Bees Are Being Killed in Greater Numbers by Pesticide Cocktails

When farmers mix agrochemicals, pollinators face more danger than ever.

bee on a wildflower

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Bees and other pollinators are essential to food production and the function of many ecological systems. The UN estimates that 75% of the world's crops that produce fruits and seeds for human consumption rely on pollinators. There are some 20,000 species that aid in plant reproduction and form key links in healthy ecosystems.

But these pollinators are under threat. In 2019, scientists determined that nearly half of all insect species globally are in decline, and a third could become extinct by the end of the century. One in six bee species have already become regionally extinct in parts of the world. 

Stresses on Bees

It has long been understood that the multiple stressors of intensive agriculture have put pressure on pollinator populations. Intensive farming has reduced food availability for pollinators due to a reduction in pollen and nectar-rich wildflowers, as well as less biodiversity. Large-scale use of managed bees increases the threat of parasites and diseases, as does the use of pesticides, herbicides, and fungicides.

Agrochemical Cocktails Amplify Stresses

A new meta-analysis of 90 studies has now revealed that the dangers of pesticides used in combination, as opposed to individually, may be greater than previously understood. When used together, cocktails of multiple pesticides significantly increase the threat to pollinators.

The synergistic interactions between the various threats substantially amplifies the environmental effect. The results clearly showed strong evidence that pesticide cocktails using multiple agrochemicals lead to higher death rates among bees. These findings could have important implications for policy-making relating to pollinator health.

"If you have a honeybee colony exposed to one pesticide that kills 10% of the bees and another pesticide that kills another 10%, you would expect, if those effects were additive, for 20% of the bees to be killed. But a 'synergistic effect' could produce 30-40% mortality. And that's exactly what we found when we looked at the interactions," said Dr. Harry Silviter of the University of Texas, who led the study.

This analysis is notable since it covered such a large breadth of bee responses, such as foraging behavior, memory, colony reproduction, and mortality. It also compares interactions between multiple classes of stress—looking at interactions between lack of nutrition, parasites, and agrochemical stressors, as well as interactions within each class of stressor. 

The scientists looked at almost 15,000 studies, and whittled these down using strict criteria and rigorous focus to a final set of 90 studies which were used for further analysis. The results confirmed that the cocktail of agrochemicals that bees encounter in an intensively farmed environment create a greater risk than each stressor on its own.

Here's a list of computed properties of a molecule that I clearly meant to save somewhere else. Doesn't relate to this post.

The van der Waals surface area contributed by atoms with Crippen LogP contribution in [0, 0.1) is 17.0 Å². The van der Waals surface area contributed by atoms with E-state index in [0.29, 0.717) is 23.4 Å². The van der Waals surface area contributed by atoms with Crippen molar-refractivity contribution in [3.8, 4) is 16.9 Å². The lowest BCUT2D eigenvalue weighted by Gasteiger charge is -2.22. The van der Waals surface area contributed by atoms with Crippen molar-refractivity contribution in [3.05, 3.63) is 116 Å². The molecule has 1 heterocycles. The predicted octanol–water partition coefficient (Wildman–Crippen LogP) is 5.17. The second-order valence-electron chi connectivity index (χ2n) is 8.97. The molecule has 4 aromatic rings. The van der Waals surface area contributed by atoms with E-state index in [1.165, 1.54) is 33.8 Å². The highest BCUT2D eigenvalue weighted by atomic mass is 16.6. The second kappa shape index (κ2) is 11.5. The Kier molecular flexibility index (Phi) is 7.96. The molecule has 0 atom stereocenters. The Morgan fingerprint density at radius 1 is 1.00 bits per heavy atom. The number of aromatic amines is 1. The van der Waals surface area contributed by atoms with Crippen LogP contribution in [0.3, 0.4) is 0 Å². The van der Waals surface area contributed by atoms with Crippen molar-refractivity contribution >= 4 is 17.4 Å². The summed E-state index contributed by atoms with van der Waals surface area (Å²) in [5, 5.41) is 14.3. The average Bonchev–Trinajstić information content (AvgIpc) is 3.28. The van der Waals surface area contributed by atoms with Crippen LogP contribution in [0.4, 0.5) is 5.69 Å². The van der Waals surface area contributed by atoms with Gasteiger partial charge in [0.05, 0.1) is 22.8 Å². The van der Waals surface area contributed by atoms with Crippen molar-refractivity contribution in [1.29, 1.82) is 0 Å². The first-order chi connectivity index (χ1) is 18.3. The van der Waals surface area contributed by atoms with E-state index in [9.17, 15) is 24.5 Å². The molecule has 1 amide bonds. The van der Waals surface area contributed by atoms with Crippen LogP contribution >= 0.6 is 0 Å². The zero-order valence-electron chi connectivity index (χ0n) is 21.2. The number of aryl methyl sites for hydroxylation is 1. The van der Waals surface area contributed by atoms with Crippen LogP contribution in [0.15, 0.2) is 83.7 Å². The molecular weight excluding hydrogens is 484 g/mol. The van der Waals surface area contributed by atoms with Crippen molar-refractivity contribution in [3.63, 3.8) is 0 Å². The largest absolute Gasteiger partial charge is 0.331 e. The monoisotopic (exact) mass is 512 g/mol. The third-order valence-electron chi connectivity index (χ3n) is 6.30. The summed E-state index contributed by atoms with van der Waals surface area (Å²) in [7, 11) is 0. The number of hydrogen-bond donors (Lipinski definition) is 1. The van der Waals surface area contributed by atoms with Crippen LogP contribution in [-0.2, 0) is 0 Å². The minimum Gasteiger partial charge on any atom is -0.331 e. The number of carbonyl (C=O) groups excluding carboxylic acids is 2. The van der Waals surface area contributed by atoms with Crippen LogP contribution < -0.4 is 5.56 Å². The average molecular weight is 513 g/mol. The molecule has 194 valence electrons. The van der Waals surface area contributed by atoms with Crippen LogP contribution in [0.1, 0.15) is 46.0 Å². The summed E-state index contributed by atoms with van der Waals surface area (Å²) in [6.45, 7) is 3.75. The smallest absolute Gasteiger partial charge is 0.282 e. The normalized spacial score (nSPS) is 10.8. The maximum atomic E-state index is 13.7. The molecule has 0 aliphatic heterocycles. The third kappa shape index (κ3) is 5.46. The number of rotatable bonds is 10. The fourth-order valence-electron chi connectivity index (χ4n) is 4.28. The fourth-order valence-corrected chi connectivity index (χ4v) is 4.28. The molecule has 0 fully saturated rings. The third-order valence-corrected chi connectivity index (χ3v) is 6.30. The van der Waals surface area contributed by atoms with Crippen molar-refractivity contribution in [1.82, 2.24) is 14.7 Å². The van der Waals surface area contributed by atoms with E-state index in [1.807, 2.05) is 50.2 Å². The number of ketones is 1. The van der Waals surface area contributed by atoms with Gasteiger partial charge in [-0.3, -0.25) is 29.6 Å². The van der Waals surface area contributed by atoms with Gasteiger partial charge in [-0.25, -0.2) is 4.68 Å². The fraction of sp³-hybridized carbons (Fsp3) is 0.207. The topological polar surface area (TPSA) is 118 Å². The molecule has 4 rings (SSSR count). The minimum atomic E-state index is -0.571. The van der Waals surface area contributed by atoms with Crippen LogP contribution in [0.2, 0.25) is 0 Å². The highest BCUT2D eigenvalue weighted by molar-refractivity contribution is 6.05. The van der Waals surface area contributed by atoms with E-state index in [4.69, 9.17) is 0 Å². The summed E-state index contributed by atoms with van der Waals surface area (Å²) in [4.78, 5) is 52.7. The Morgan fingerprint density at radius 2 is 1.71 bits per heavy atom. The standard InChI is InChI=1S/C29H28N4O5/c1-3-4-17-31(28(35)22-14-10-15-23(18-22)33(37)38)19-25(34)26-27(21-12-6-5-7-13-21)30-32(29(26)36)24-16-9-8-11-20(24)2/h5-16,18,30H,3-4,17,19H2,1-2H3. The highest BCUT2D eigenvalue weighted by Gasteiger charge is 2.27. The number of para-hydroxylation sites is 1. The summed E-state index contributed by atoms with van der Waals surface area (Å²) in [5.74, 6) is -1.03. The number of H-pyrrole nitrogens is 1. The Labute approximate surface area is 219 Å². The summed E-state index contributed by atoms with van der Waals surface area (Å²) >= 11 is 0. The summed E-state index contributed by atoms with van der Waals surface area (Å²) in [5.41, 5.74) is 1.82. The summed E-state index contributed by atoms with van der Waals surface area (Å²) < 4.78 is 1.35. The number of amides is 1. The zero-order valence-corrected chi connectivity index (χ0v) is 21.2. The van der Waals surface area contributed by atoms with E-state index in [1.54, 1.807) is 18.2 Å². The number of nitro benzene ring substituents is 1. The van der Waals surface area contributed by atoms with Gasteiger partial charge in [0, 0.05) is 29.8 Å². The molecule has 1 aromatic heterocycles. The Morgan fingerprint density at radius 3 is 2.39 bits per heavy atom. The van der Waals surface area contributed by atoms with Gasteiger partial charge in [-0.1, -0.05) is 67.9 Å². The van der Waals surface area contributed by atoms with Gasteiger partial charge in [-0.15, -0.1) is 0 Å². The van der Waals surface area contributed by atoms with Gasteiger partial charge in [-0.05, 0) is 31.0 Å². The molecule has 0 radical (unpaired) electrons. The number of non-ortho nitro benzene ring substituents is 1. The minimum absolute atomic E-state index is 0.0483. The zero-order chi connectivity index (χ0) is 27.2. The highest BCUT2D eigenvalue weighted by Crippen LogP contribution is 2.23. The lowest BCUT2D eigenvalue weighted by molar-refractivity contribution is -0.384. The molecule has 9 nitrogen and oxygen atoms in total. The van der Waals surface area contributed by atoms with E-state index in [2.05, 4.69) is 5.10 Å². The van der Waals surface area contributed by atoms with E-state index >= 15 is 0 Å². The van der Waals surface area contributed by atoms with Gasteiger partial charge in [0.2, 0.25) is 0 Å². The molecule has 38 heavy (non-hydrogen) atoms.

plane spraying pesticide
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Implications and Recommendations

Dr. Silviter urges consideration of the interactions between chemicals, not just each chemical in isolation, when making licensing decisions and when licensing commercial formulas. He also argued that post-licensing observation is essential so that if those pesticides used in combination kill bees, that harm is recorded. 

This meta-analysis shows that environmental risk assessment schemes that assume cumulative effects of agrochemical exposure may underestimate the interactive effect of stressors on bee mortality and fail to protect the pollinators that provide key ecosystem services in sustainable agriculture. As the study concludes:

"A failure to address this and to continue to expose bees to multiple anthropogenic stressors within agriculture will result in the continued decline in bees and their pollination services, to the detriment of human and ecosystem health."

Though the synergistic effects of agrochemicals on bee mortality are clear, how exactly these arise remains to be established. More work is needed to identify the mechanism that links exposure to behavior changes or physiological changes and mortality. 

There has been a general focus on the impacts on honey bees, but there is an urgent need for more research on other pollinators, which might react differently to different stressors. Further studies must look beyond nutrition, parasites, and agrochemical interactions to examine the effects of climate change, land-use changes, pollution, and the spread of invasive species on pollinators.

It is essential that we understand and map the risks to pollinators and pollination that come from multiple combinations of pressures relating to global human-driven changes. It is crucial not just for pollinator survival, but for our own survival on this planet. 

View Article Sources
  1. "Why Bees Matter." Food and Agriculture Organization of the United Nations.

  2. Siviter, Harry, et al. "Agrochemicals Interact Synergistically to Increase Bee Mortalit." Nature, vol. 596, no. 7872, 2021, pp. 389-392., doi:10.1038/s41586-021-03787-7